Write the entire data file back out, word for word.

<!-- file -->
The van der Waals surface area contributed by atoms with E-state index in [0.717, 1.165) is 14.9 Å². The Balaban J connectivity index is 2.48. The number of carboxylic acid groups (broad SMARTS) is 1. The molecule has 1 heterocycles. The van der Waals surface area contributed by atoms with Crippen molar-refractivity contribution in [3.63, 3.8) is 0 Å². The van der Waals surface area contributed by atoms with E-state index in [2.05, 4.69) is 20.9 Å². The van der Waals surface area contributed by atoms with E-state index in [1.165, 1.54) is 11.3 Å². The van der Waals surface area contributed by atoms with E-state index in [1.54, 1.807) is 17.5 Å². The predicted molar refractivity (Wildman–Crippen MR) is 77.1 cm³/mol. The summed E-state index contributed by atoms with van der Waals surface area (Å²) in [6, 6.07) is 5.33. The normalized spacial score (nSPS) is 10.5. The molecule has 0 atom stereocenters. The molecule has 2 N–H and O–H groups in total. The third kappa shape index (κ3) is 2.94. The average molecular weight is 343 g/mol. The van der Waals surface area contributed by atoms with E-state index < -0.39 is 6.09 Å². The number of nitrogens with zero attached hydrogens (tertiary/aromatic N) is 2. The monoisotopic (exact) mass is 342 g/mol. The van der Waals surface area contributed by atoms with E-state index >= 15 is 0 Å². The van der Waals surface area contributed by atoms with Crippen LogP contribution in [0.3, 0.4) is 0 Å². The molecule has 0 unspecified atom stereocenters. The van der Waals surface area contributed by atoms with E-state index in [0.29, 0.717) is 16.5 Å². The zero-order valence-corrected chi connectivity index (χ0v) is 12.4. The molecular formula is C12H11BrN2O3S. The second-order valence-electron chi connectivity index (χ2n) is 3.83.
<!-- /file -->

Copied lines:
The van der Waals surface area contributed by atoms with E-state index in [0.717, 1.165) is 14.9 Å². The Balaban J connectivity index is 2.48. The number of carboxylic acid groups (broad SMARTS) is 1. The molecule has 1 heterocycles. The van der Waals surface area contributed by atoms with Crippen molar-refractivity contribution in [3.63, 3.8) is 0 Å². The van der Waals surface area contributed by atoms with E-state index in [2.05, 4.69) is 20.9 Å². The van der Waals surface area contributed by atoms with E-state index in [1.165, 1.54) is 11.3 Å². The van der Waals surface area contributed by atoms with E-state index in [1.54, 1.807) is 17.5 Å². The predicted molar refractivity (Wildman–Crippen MR) is 77.1 cm³/mol. The summed E-state index contributed by atoms with van der Waals surface area (Å²) in [6, 6.07) is 5.33. The normalized spacial score (nSPS) is 10.5. The molecule has 0 atom stereocenters. The molecule has 2 N–H and O–H groups in total. The third kappa shape index (κ3) is 2.94. The average molecular weight is 343 g/mol. The van der Waals surface area contributed by atoms with E-state index < -0.39 is 6.09 Å². The number of nitrogens with zero attached hydrogens (tertiary/aromatic N) is 2. The monoisotopic (exact) mass is 342 g/mol. The van der Waals surface area contributed by atoms with E-state index >= 15 is 0 Å². The van der Waals surface area contributed by atoms with Crippen LogP contribution in [0.3, 0.4) is 0 Å². The molecule has 0 unspecified atom stereocenters. The van der Waals surface area contributed by atoms with E-state index in [0.29, 0.717) is 16.5 Å². The zero-order valence-corrected chi connectivity index (χ0v) is 12.4. The molecular formula is C12H11BrN2O3S. The second-order valence-electron chi connectivity index (χ2n) is 3.83.